Frank Ocean’s Coachella 2023 headline performance – the view from the crowd

The elusive star's supposed grand return quickly becomes a disappointment, marred by delays and setlist frustrations

It’s 10:05pm in the middle of the windy Californian desert and Frank Ocean is nowhere to be seen. The sprawl of people gathered in front of Coachella’s main stage for his headline performance have waited six years for him to take to the stage again, so what’s a few more minutes?

The minutes, though, slowly build up, with restless onlookers getting excited at the slightest change in front of them. When the moving red and blue lines on the stage’s big screens disappear 15 minutes after Ocean is due to begin his set, leaving it completely black – surely a sign that something is about to happen – those who were seated leap up, only to be left hanging for another 42 minutes.

Minutes before Ocean does finally appear, a troupe of people in matching outfits begin pacing in circles around the stage. They continue well into the first section of the set – their purpose or symbolism unclear. The audience around NME is unimpressed, but when the opening notes of ‘Novacane’  – the set’s opening song – ring out, it seems like all could be forgiven.


When the elusive Ocean is performing, he’s so sublime that he could probably have turned up even later and the crowd would still just about let it slide. But herein lies the problem with his set tonight – he doesn’t spend all that much of it doing what people want him to do. Sure, there’s a stunning version of ‘Bad Religion’ and a glitchy new take on ‘White Ferrari’, and some unexpected covers of Aretha Franklin’s ‘Night Life’ and Aaliyah’s ‘At Your Best (You Are Love)’. A mid-set “rave mix” from DJ CRYSTALLMESS is great fun too, mixing the likes of Underworld with Ice Spice.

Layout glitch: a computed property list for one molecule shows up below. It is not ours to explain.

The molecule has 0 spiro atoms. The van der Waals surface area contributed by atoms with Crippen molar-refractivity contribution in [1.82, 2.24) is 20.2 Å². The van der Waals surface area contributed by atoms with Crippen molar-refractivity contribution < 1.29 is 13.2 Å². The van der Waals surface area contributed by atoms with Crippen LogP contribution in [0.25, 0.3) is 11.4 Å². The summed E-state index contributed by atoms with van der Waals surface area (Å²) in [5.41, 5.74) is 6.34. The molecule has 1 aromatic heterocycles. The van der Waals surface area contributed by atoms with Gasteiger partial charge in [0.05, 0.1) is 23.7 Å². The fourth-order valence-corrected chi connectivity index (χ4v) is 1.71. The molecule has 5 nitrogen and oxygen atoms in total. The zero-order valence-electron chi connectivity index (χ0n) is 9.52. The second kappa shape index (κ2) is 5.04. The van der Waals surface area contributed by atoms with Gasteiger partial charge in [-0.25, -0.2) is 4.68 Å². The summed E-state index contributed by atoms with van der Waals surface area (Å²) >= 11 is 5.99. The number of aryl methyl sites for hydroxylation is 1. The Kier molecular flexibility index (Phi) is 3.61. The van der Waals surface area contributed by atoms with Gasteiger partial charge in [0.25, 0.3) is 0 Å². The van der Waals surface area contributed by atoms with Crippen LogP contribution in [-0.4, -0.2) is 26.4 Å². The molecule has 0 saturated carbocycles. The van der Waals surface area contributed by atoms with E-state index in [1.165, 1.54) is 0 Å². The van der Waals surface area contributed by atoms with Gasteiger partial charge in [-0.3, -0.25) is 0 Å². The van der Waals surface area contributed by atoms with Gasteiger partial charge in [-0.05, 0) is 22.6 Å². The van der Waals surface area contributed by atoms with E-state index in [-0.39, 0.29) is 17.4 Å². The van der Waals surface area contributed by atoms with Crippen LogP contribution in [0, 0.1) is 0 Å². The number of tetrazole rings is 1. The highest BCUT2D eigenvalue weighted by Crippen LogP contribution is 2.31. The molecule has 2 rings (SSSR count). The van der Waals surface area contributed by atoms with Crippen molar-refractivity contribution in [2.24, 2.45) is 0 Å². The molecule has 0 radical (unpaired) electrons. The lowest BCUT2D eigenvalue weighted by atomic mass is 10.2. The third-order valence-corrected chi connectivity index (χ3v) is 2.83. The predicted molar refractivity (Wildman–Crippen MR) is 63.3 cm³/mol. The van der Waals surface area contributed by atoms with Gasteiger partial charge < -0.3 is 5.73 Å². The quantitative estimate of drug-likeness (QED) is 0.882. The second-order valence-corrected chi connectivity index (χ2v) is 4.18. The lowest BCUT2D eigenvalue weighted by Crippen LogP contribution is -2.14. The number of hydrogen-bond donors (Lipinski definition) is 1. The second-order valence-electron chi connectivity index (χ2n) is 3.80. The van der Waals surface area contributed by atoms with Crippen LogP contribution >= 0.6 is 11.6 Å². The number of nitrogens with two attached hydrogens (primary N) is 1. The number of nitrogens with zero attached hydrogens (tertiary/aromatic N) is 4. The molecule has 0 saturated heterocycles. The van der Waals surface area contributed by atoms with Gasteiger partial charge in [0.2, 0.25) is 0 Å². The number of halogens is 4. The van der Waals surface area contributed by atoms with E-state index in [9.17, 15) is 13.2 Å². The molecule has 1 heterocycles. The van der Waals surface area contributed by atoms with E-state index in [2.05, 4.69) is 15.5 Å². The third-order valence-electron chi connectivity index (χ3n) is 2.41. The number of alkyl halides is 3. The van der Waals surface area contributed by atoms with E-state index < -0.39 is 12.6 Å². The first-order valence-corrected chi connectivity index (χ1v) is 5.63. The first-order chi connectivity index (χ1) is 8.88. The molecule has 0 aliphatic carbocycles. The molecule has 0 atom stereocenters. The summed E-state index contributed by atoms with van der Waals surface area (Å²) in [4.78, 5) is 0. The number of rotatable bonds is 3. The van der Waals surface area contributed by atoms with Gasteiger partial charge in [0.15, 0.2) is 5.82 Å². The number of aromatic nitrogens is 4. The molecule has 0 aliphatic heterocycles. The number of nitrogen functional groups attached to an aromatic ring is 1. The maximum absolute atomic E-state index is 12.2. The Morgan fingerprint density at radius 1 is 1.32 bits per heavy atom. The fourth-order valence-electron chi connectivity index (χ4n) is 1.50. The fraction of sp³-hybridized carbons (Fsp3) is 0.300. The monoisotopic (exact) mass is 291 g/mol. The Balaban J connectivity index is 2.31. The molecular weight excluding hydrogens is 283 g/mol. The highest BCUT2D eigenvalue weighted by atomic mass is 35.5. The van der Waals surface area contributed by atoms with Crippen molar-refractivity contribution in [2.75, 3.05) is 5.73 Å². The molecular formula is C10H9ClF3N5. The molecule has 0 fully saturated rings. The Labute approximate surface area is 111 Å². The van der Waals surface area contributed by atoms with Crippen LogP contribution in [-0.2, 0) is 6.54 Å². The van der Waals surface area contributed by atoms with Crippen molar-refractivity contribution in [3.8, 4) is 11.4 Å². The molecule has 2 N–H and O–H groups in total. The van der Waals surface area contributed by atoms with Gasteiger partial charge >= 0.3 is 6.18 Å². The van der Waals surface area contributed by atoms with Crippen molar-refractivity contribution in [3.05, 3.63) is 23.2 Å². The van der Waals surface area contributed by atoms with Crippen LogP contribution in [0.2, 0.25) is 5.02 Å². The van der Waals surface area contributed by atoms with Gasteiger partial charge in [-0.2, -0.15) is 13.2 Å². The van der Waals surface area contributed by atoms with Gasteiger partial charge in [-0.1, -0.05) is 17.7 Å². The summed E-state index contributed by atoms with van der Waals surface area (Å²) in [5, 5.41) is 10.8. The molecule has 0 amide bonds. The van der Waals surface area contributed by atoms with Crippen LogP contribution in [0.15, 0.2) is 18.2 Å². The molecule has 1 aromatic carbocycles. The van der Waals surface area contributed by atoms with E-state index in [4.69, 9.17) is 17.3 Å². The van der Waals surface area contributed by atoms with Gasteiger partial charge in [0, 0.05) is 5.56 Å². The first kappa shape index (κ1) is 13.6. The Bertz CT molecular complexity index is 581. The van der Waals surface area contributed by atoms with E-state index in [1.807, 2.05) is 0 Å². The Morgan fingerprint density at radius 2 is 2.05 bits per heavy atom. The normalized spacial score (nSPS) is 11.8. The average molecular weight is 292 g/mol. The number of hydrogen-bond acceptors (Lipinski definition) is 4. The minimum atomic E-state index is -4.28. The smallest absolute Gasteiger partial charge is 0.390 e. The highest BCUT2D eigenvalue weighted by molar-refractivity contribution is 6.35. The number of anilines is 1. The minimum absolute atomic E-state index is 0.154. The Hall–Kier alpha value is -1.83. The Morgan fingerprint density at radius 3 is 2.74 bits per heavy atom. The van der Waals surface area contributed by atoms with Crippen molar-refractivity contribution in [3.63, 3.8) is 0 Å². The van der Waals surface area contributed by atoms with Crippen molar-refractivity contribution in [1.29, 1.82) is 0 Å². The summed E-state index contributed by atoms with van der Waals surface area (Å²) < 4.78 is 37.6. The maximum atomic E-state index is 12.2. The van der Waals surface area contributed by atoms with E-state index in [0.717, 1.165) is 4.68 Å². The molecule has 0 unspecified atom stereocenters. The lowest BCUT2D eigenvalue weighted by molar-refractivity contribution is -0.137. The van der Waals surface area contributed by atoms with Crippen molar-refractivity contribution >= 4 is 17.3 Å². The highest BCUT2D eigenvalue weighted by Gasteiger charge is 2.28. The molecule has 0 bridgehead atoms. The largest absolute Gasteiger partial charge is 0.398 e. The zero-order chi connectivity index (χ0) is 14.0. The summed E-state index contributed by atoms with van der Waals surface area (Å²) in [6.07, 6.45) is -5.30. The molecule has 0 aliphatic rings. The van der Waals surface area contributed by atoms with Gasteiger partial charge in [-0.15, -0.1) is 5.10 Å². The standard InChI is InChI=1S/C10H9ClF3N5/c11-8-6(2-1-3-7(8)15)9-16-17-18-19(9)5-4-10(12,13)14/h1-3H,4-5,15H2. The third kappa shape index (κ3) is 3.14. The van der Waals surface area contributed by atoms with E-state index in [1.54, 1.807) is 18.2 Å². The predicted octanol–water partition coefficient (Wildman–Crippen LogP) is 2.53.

But his biggest songs – like ‘Thinking ‘Bout You’ and ‘Pyramids’ – are MIA and, at times, he just gets up from his microphone and dances along to the likes of ‘Nikes’ and ‘Nights’. Perhaps if he played more than once in a blue moon, that would be slightly more excusable. But people have been listening to just the recorded versions of his music for years and have come to Coachella to see him perform them instead. “Why don’t you just sing?” one man yells in frustration at one point, fellow festival goers around him nodding their heads in agreement.

Early on in the show, Ocean tries to set expectations. “I wanna talk about why I’m here cos it’s not cos of a new album,” he explains. “Not that there’s not a new album, but there’s not right now.” Instead, he’s headlining this year in tribute to his younger brother Ryan Breaux, who died in a car crash in 2020. It’s a touching reason to undertake the performance, but still can’t placate the frustrated faithful in front of him.

Just when it seems like the star might be hitting his stride and about to give the people what they want, he walks off stage. Seconds later, he comes back and announces: “Guys, I’m being told it’s curfew, so that’s the end of the show. Thank you so much.” And with that, hopes for a triumphant return for Frank Ocean are extinguished for good.

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